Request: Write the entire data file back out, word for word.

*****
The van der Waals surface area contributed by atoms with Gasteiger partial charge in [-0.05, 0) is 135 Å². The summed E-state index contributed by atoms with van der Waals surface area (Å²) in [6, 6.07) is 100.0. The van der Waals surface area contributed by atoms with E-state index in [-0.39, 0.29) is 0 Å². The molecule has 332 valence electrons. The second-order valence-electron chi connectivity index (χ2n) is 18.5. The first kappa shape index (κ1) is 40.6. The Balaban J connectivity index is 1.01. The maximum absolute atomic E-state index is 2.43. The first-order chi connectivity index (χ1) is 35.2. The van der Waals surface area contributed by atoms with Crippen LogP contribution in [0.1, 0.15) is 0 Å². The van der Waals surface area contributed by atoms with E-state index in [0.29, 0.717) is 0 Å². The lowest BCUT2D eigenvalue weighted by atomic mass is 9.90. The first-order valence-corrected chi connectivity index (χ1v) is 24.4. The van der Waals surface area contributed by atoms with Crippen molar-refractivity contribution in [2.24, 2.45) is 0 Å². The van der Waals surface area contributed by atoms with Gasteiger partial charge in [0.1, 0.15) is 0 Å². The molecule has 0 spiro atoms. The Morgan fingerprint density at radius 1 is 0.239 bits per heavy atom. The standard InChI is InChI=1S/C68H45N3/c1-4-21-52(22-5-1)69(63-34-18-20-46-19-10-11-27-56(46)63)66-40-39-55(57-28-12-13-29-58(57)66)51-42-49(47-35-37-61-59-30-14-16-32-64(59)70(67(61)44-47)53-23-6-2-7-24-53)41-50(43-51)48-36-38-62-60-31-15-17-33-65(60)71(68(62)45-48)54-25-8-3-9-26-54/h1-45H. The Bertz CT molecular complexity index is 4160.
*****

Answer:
The van der Waals surface area contributed by atoms with Gasteiger partial charge in [-0.05, 0) is 135 Å². The summed E-state index contributed by atoms with van der Waals surface area (Å²) in [6, 6.07) is 100.0. The van der Waals surface area contributed by atoms with E-state index in [-0.39, 0.29) is 0 Å². The molecule has 332 valence electrons. The second-order valence-electron chi connectivity index (χ2n) is 18.5. The first kappa shape index (κ1) is 40.6. The Balaban J connectivity index is 1.01. The maximum absolute atomic E-state index is 2.43. The first-order chi connectivity index (χ1) is 35.2. The van der Waals surface area contributed by atoms with Crippen LogP contribution in [0.1, 0.15) is 0 Å². The van der Waals surface area contributed by atoms with E-state index in [0.29, 0.717) is 0 Å². The lowest BCUT2D eigenvalue weighted by atomic mass is 9.90. The first-order valence-corrected chi connectivity index (χ1v) is 24.4. The van der Waals surface area contributed by atoms with Crippen molar-refractivity contribution in [2.24, 2.45) is 0 Å². The van der Waals surface area contributed by atoms with Gasteiger partial charge in [0.1, 0.15) is 0 Å². The molecule has 0 spiro atoms. The Morgan fingerprint density at radius 1 is 0.239 bits per heavy atom. The standard InChI is InChI=1S/C68H45N3/c1-4-21-52(22-5-1)69(63-34-18-20-46-19-10-11-27-56(46)63)66-40-39-55(57-28-12-13-29-58(57)66)51-42-49(47-35-37-61-59-30-14-16-32-64(59)70(67(61)44-47)53-23-6-2-7-24-53)41-50(43-51)48-36-38-62-60-31-15-17-33-65(60)71(68(62)45-48)54-25-8-3-9-26-54/h1-45H. The Bertz CT molecular complexity index is 4160.